With the medical community’s tools for screening, early detection and known prevention methods, colorectal cancer should have one of the lower rates for cancer deaths in the country. Unfortunately, it does not. In fact, data from the Centers for Disease Control (CDC) show colorectal cancer as the third leading cause of cancer deaths in the United States.

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So, where exactly is the disconnect? Data collected by the CDC show that screening rates remain low, with about one in three adults not being tested as recommended by the American Cancer Society (ACA). This disparity could lead to approximately 20 million adults dying from an entirely preventable disease.

Creating awareness in the medical profession and the community at large is essential to changing the course of these statistics, as is increasing the screening at routine doctor’s appointments. In regards to the latter, medical assistants have a crucial part to play. Their proximity to both patients and the physicians who treat them make medical assistants uniquely suited to fill this essential role.

American Cancer Society Guidelines for Colorectal Cancer Screening

According to the ACA, screening should occur at the following intervals depending on risk factors:

  • Patients at average risk should begin regular screening at age 45. If the patient remains in good health, with a life expectancy of over 10 years, they should continue screening until they are 75 years old.
  • Patients with increased risk, including those with certain risk factors such as a history of inflammatory bowel disease or familial history of colorectal cancer should begin regular screening earlier. These patients will need to undergo more frequent screening and have specific tests performed.

Screening tests for colorectal cancer include stool-based and visual tests. Stool-based tests include the highly-sensitive fecal immunochemical test, the guaiac-based fecal occult blood test and the multi-targeted stool DNA test. Visual tests include a colonoscopy, CT colonography and flexible sigmoidoscopy. Stool-based testing can generally be taken at home, while visual tests involve going to a clinic or hospital.

Taking Action to Encourage Screening

In 2018, the National Colorectal Cancer Roundtable (NCCRT), in association with the ACA, conducted research into the disparities between patients who were routinely screened for colorectal cancer and those who were not. Among the study’s goals was to identify the barriers to screening, find methods to break through them, and apply what they learned to motivate patients to undergo testing. Some of the factors the study cited for missed screening included procrastination, the high cost of medical procedures, the unpleasantness of testing and patients mistakenly believing the risks did not apply to them. The study also found that one big motivator to undergoing screening was a strong recommendation from a trusted member of the medical community. The full results of the study are cited in NCCRT’s guidebook, “2019 Colorectal Cancer Screening Messaging Guidebook: Recommended Messaging to Reach the Unscreened.”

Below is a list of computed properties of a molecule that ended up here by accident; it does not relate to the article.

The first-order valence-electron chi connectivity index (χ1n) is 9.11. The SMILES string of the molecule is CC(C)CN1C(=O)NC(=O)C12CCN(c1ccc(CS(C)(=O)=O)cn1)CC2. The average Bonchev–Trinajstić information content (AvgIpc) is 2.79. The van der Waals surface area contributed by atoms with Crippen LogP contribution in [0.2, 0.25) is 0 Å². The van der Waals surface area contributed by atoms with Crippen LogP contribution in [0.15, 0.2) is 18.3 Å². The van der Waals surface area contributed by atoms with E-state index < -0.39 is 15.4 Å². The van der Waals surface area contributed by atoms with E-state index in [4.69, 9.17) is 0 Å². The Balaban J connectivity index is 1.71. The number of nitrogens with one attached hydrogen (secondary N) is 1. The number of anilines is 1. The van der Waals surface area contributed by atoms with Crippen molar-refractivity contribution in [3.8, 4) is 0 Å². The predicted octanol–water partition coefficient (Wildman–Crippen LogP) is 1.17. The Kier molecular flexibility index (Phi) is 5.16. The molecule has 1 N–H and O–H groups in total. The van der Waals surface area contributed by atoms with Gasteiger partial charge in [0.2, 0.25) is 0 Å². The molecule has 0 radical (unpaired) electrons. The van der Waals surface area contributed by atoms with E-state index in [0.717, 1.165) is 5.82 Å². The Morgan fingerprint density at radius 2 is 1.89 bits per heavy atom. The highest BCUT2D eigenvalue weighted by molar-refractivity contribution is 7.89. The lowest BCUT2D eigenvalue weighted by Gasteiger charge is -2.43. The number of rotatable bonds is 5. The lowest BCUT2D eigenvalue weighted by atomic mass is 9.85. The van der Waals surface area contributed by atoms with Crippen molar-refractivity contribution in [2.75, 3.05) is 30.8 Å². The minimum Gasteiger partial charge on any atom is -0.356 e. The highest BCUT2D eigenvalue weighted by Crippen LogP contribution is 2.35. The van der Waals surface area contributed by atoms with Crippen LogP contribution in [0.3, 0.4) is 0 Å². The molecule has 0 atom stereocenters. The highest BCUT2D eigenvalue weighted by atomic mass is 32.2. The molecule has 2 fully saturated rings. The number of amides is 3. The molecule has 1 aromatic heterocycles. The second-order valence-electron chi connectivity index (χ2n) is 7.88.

As an active NCCRT member, the American Association of Medical Assistants (AAMA) supports the goal of reaching sustained screening rates of 80 percent or higher. Their initiative includes providing training and education for medical assistants in the form of continuing education. The training aims to educate medical assistants on the importance of colorectal cancer screening, provide talking points and identify at-risk patients.

How Medical Assistants Can Improve Outcomes

Medical assistants are multi-skilled professionals, capable of performing both clinical and administrative functions in a medical practice. Their duties include taking vital signs and patient histories, performing in-office diagnostics and patient charting. In short, they are perfectly poised to identify and educate qualified patients on colorectal cancer screening.

As medical offices and doctors become busier and face increasing patient loads, the medical assistant’s role becomes more and more essential to patient outcomes. In the case of colorectal cancer screening, medical assistants can provide intervention by actively engaging patients in difficult conversations about the risks of remaining unscreened, connecting to why they need to stay healthy and helping them schedule screening tests. Medical assistants can also be used to audit patient charts prior to appointments and flag those who are due or overdue for colorectal cancer screening.

Medical practices need to take an active role in providing ongoing education for medical assistants as they fill this vital need. For instance, in-service training can be arranged through engagement with a local gastroenterologist practice or online training program. With educated assistants, physicians can have confidence that patients are receiving effective communication about the screening process.

Outcomes of Preventative Screening

It can’t be denied that screening saves lives. According to the ACA, it takes about 10 to 15 years for abnormal cells in the colon to become cancerous, allowing them to be easily removed before posing a danger to the patient. Screening also improves outcomes by finding colorectal cancer at an early stage when it is easier to treat. With such improved outcomes, the medical assistant’s role in encouraging screening cannot be underestimated.